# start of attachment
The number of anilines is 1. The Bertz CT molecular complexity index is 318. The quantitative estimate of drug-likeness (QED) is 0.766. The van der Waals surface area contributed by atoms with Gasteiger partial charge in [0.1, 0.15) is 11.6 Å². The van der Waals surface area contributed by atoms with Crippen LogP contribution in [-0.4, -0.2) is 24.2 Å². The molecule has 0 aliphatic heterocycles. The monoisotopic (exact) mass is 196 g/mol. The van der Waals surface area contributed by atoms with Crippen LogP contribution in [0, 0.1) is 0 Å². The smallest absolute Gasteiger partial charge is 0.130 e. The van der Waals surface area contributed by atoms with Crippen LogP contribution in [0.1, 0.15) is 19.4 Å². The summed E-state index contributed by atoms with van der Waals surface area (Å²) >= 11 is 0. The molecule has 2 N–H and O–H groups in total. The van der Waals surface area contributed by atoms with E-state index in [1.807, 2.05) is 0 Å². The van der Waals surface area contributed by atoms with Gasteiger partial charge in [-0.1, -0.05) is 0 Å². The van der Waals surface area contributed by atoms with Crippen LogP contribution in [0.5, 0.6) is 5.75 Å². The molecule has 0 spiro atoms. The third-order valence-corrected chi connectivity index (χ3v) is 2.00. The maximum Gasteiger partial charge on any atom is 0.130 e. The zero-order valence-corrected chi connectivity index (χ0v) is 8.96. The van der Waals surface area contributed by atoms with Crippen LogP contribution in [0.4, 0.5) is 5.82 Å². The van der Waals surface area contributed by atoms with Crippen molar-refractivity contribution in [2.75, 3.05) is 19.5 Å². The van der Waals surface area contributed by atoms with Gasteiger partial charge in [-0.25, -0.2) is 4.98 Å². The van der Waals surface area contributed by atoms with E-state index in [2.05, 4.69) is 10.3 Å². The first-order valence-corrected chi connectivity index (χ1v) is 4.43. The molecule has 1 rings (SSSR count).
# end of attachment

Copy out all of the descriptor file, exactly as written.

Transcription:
The number of anilines is 1. The Bertz CT molecular complexity index is 318. The quantitative estimate of drug-likeness (QED) is 0.766. The van der Waals surface area contributed by atoms with Gasteiger partial charge in [0.1, 0.15) is 11.6 Å². The van der Waals surface area contributed by atoms with Crippen LogP contribution in [-0.4, -0.2) is 24.2 Å². The molecule has 0 aliphatic heterocycles. The monoisotopic (exact) mass is 196 g/mol. The van der Waals surface area contributed by atoms with Crippen LogP contribution in [0, 0.1) is 0 Å². The smallest absolute Gasteiger partial charge is 0.130 e. The van der Waals surface area contributed by atoms with Crippen LogP contribution in [0.1, 0.15) is 19.4 Å². The summed E-state index contributed by atoms with van der Waals surface area (Å²) >= 11 is 0. The molecule has 2 N–H and O–H groups in total. The van der Waals surface area contributed by atoms with E-state index in [1.807, 2.05) is 0 Å². The van der Waals surface area contributed by atoms with Gasteiger partial charge in [-0.1, -0.05) is 0 Å². The van der Waals surface area contributed by atoms with Crippen LogP contribution in [0.5, 0.6) is 5.75 Å². The molecule has 0 spiro atoms. The third-order valence-corrected chi connectivity index (χ3v) is 2.00. The maximum Gasteiger partial charge on any atom is 0.130 e. The zero-order valence-corrected chi connectivity index (χ0v) is 8.96. The van der Waals surface area contributed by atoms with Crippen LogP contribution in [0.4, 0.5) is 5.82 Å². The van der Waals surface area contributed by atoms with Crippen molar-refractivity contribution in [2.75, 3.05) is 19.5 Å². The van der Waals surface area contributed by atoms with Gasteiger partial charge in [-0.25, -0.2) is 4.98 Å². The van der Waals surface area contributed by atoms with E-state index in [2.05, 4.69) is 10.3 Å². The first-order valence-corrected chi connectivity index (χ1v) is 4.43. The molecule has 1 rings (SSSR count).